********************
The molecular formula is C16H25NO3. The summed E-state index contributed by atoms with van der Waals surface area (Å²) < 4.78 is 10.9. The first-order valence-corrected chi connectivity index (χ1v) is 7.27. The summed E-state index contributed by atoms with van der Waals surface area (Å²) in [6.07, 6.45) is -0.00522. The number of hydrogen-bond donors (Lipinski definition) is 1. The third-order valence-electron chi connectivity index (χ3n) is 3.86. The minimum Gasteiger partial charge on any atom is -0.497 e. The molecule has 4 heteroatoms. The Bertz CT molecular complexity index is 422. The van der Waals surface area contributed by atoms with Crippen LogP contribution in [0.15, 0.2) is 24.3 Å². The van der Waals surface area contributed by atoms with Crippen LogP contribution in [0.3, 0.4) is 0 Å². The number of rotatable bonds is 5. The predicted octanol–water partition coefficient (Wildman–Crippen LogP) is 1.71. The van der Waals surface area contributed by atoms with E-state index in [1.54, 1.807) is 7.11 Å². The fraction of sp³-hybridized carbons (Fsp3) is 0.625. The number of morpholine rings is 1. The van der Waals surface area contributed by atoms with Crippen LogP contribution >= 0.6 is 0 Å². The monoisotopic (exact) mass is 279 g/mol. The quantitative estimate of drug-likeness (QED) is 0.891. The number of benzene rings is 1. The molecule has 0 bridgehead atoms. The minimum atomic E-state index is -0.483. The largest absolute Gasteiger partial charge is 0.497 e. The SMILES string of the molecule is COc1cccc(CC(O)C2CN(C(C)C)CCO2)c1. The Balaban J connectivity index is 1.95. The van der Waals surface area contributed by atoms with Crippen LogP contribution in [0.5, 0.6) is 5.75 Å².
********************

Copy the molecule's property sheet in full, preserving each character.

The molecular formula is C16H25NO3. The summed E-state index contributed by atoms with van der Waals surface area (Å²) < 4.78 is 10.9. The first-order valence-corrected chi connectivity index (χ1v) is 7.27. The summed E-state index contributed by atoms with van der Waals surface area (Å²) in [6.07, 6.45) is -0.00522. The number of hydrogen-bond donors (Lipinski definition) is 1. The third-order valence-electron chi connectivity index (χ3n) is 3.86. The minimum Gasteiger partial charge on any atom is -0.497 e. The molecule has 4 heteroatoms. The Bertz CT molecular complexity index is 422. The van der Waals surface area contributed by atoms with Crippen LogP contribution in [0.15, 0.2) is 24.3 Å². The van der Waals surface area contributed by atoms with Crippen LogP contribution in [0.3, 0.4) is 0 Å². The number of rotatable bonds is 5. The predicted octanol–water partition coefficient (Wildman–Crippen LogP) is 1.71. The van der Waals surface area contributed by atoms with E-state index in [1.54, 1.807) is 7.11 Å². The fraction of sp³-hybridized carbons (Fsp3) is 0.625. The number of morpholine rings is 1. The van der Waals surface area contributed by atoms with Crippen LogP contribution >= 0.6 is 0 Å². The monoisotopic (exact) mass is 279 g/mol. The quantitative estimate of drug-likeness (QED) is 0.891. The number of benzene rings is 1. The molecule has 0 bridgehead atoms. The minimum atomic E-state index is -0.483. The largest absolute Gasteiger partial charge is 0.497 e. The SMILES string of the molecule is COc1cccc(CC(O)C2CN(C(C)C)CCO2)c1. The Balaban J connectivity index is 1.95. The van der Waals surface area contributed by atoms with Crippen LogP contribution in [0.5, 0.6) is 5.75 Å².